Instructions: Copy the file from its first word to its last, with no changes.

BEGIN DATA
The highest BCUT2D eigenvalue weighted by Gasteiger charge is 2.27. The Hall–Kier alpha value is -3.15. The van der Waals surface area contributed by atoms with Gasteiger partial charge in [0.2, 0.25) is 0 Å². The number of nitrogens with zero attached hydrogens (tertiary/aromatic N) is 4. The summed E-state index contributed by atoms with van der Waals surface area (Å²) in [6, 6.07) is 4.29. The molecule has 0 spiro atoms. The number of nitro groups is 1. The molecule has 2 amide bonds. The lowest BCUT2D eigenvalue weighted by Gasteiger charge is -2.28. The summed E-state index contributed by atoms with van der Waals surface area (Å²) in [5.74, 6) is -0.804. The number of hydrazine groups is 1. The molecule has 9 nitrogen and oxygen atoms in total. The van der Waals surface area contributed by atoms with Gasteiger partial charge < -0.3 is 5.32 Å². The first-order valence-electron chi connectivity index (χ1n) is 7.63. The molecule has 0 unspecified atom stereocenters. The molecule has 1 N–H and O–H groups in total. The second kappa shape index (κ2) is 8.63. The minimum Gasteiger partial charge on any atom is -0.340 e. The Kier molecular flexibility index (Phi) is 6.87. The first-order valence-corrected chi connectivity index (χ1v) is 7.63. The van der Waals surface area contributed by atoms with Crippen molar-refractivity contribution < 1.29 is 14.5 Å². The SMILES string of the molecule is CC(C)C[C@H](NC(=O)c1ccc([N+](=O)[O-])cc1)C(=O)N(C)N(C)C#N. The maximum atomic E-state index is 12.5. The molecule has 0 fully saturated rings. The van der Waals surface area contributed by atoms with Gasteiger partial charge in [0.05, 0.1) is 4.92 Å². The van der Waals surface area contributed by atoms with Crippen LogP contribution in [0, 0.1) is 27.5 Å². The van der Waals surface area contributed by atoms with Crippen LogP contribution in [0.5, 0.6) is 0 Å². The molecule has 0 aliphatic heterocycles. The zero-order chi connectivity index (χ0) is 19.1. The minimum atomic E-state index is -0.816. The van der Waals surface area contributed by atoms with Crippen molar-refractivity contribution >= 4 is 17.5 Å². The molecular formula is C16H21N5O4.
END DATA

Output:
The highest BCUT2D eigenvalue weighted by Gasteiger charge is 2.27. The Hall–Kier alpha value is -3.15. The van der Waals surface area contributed by atoms with Gasteiger partial charge in [0.2, 0.25) is 0 Å². The number of nitrogens with zero attached hydrogens (tertiary/aromatic N) is 4. The summed E-state index contributed by atoms with van der Waals surface area (Å²) in [6, 6.07) is 4.29. The molecule has 0 spiro atoms. The number of nitro groups is 1. The molecule has 2 amide bonds. The lowest BCUT2D eigenvalue weighted by Gasteiger charge is -2.28. The summed E-state index contributed by atoms with van der Waals surface area (Å²) in [5.74, 6) is -0.804. The number of hydrazine groups is 1. The molecule has 9 nitrogen and oxygen atoms in total. The van der Waals surface area contributed by atoms with Gasteiger partial charge < -0.3 is 5.32 Å². The first-order valence-electron chi connectivity index (χ1n) is 7.63. The molecule has 0 unspecified atom stereocenters. The molecule has 1 N–H and O–H groups in total. The second kappa shape index (κ2) is 8.63. The minimum Gasteiger partial charge on any atom is -0.340 e. The Kier molecular flexibility index (Phi) is 6.87. The first-order valence-corrected chi connectivity index (χ1v) is 7.63. The van der Waals surface area contributed by atoms with Crippen molar-refractivity contribution < 1.29 is 14.5 Å². The SMILES string of the molecule is CC(C)C[C@H](NC(=O)c1ccc([N+](=O)[O-])cc1)C(=O)N(C)N(C)C#N. The maximum atomic E-state index is 12.5. The molecule has 0 fully saturated rings. The van der Waals surface area contributed by atoms with Gasteiger partial charge in [0.05, 0.1) is 4.92 Å². The van der Waals surface area contributed by atoms with Crippen LogP contribution in [0, 0.1) is 27.5 Å². The van der Waals surface area contributed by atoms with Crippen LogP contribution in [0.5, 0.6) is 0 Å². The molecule has 0 aliphatic heterocycles. The zero-order chi connectivity index (χ0) is 19.1. The minimum atomic E-state index is -0.816. The van der Waals surface area contributed by atoms with Crippen molar-refractivity contribution >= 4 is 17.5 Å². The molecular formula is C16H21N5O4.